Three Things to Look for in a Great Record Player

Sometimes, only vinyl hits the spot.

The digital ease of streaming is a convenient way to listen to a huge variety of music. However, it can also be a lovely, celebratory thing to play a single record. That does, of course, require a turntable.

Computer Connectivity

Connect your PC or Mac and upload your records to files you can take anywhere. Audio-Technica


There are a wide variety of turntable types out there. If you aim to use vinyl as one of your primary ways to listen to music, you’ll want a proper, semi-traditional turntable. That means a turntable with a direct drive motor, that you will plug into a receiver, which will in turn be fed to passive speakers. Modern turntables have tons of extra features, but the basics haven’t changed all that much in decades.

Old-Timey Charm

This product may look Victorian, but its features are as high-tech as it gets. Victrola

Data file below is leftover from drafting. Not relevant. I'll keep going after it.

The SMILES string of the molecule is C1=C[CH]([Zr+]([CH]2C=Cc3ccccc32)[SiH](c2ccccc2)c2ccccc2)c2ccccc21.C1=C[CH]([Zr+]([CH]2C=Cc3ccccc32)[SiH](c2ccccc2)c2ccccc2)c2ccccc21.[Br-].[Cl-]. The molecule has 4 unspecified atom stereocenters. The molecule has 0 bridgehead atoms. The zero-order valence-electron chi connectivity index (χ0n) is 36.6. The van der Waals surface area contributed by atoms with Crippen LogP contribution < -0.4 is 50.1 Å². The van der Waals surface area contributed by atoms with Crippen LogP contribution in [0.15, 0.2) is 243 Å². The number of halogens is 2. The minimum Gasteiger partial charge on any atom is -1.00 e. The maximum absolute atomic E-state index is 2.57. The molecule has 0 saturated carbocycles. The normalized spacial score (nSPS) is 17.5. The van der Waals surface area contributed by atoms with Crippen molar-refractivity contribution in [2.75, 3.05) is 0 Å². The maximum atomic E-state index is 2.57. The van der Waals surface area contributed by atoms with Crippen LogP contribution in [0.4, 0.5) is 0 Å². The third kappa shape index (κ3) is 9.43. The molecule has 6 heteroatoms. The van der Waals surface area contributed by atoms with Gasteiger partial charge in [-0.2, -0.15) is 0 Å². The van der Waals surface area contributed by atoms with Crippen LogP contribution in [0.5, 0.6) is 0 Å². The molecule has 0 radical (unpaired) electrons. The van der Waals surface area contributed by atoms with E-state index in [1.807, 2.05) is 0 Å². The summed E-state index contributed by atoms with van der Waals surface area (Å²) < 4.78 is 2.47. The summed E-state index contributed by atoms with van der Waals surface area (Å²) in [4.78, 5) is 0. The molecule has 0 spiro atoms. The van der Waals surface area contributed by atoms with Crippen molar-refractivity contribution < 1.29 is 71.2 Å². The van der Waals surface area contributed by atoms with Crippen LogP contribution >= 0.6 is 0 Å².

You could also opt for an all-in-one system, with a turntable, amplifier and speakers all in one unit. These were really popular in the 1950s, and many models today use that sort of Victorian wooden design language. But today, they’ll include other features, like far smaller and superior speakers, headphone jacks and even Bluetooth.

Made to Travel

Nope, it’s not just luggage: this product weighs as much as a small laptop, but plays LPs. Byron Statics


You could also opt for a portable turntable. These tend to be highly simplified, tiny and will fold up into a sort of briefcase. If you want to bring your records over to a party—maybe even to DJ—a portable is a good option. Another ideal use might be somebody who’s just getting into vinyl for the first time: many portable turntables are inexpensive and easy to use.